Phase 1B comprised an ambitious phase of implementation to this design approach, which saw the construction of a psycho-geriatric unit, secure youth unit, the main food distribution services and Campus’ house-keeping services. This phase also included the construction of the general administration centre, IT department and main out-patient clinic within three urban mid-rise buildings in which inpatient floors are divided into patient and non-patient zones.

Separating programmatic zones allows patients a sense of place and feeling of home; nurses and doctors entering into the patient zone are received as guests providing care. A market housing mixed-use building was also built during this phase, which includes apartments allotted for outpatients.

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Access To Natural Light And Views To The Outdoors Allows Patients A Sense Of Place And A Feeling Of Home.

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View of Bell Gateway Building

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View of streetscape

The Results

The redevelopment of the CAMH campus – through community integration – aimed to eliminate the stigma related to mental illness.

The CAMH campus re-design has delivered on the Master Plan intent; the massing and scale of buildings are sympathetic to the best qualities of the existing Victorian context of Queen Street West.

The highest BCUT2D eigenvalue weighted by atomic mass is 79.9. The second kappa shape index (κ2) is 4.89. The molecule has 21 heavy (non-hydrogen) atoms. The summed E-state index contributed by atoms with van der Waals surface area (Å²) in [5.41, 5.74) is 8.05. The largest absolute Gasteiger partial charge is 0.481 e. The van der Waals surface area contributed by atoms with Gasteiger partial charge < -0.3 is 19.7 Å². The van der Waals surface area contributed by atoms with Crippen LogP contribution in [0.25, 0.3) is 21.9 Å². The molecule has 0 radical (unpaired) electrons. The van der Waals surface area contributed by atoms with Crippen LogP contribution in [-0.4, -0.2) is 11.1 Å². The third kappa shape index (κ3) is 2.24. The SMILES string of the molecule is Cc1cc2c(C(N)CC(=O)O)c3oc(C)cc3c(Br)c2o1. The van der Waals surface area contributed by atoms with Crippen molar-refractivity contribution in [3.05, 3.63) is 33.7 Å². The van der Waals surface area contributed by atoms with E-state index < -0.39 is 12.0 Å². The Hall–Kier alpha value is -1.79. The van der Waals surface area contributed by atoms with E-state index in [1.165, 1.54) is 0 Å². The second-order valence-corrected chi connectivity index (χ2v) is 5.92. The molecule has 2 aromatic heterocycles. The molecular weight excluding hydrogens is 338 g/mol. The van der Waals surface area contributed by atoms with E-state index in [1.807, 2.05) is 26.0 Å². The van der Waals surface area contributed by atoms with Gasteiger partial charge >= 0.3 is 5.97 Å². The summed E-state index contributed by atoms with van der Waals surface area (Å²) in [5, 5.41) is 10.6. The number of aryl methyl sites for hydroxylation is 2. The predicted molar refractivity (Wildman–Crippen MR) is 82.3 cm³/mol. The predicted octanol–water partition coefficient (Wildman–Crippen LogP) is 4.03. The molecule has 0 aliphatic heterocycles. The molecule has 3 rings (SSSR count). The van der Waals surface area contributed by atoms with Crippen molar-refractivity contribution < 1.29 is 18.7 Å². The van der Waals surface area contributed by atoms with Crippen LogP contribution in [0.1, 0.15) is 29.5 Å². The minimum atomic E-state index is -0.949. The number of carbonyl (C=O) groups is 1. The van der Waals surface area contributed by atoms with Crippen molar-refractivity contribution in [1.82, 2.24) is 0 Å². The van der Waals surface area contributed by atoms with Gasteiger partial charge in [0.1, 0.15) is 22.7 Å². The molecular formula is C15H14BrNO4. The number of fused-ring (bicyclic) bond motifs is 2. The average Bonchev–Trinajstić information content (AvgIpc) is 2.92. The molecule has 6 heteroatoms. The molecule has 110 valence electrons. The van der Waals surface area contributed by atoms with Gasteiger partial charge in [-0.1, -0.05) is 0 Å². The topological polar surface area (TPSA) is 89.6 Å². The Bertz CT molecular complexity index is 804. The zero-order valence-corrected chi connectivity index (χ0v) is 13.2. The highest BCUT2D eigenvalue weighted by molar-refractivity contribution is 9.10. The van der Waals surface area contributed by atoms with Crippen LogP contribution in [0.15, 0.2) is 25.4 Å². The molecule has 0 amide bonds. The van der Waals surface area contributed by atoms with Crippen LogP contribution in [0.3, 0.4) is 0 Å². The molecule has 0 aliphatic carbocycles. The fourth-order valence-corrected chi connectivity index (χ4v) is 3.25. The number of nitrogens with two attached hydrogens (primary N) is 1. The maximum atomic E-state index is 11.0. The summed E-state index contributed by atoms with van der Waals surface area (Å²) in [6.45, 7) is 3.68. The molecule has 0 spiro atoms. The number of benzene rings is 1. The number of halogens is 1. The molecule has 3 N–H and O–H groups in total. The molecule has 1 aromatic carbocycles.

New streets cut through the site and provide connections to the city, while maintaining a safe outdoor environment within the complex for patients and visitors alike. These facilities represent an innovative commitment to providing nurturing care in an urban environment and creating a healthcare program with a uniquely progressive identity.

Kearns Mancini brought its extensive health care experience into each phase of the project. Overall, the project delivers on CAMH’s intent to step away from earlier approaches to mental health care conventions, and toward an approach that treats patients in a respectful, dignified, holistic manner that normalizes mental health care.

These Facilities Represent An Innovative Commitment To Providing Nurturing Care In An Urban Environment.

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The Centre for Addiction and Mental Health: Phase 1B - Centre_for_Addiction_MentalHealth_1A_1B_8a

Elevation and Section through site

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Awards & Recognition

International Academy of Design and Health for Mental Health Design

Healthcare Design Project Academy Award

2009

Behavioral Healthcare, Design Showcase

Award of Merit

2014

Toronto Architecture and Urban Design Award

Honorable Mention

2005

The Centre for Addiction and Mental Health: Phase 1B - logo-testimonial-camh

Kearns Mancini continued to deliver good results and made especially notable contributions towards an early works package of municipal infrastructure and the municipal approvals process.

David Cunic

CAMH – Vice President, Site Redevelopment

The Centre for Addiction and Mental Health: Phase 1B - toronto-star-slide

The sense of isolation so many clients have railed against may never completely disappear, but it won’t be because of the buildings; they do their job admirably. Indeed, CAMH’s new streetscapes could serve as an excellent model for modern cities where mid-rise and mixed-use are the order of the day.

Christopher Hume

Toronto Star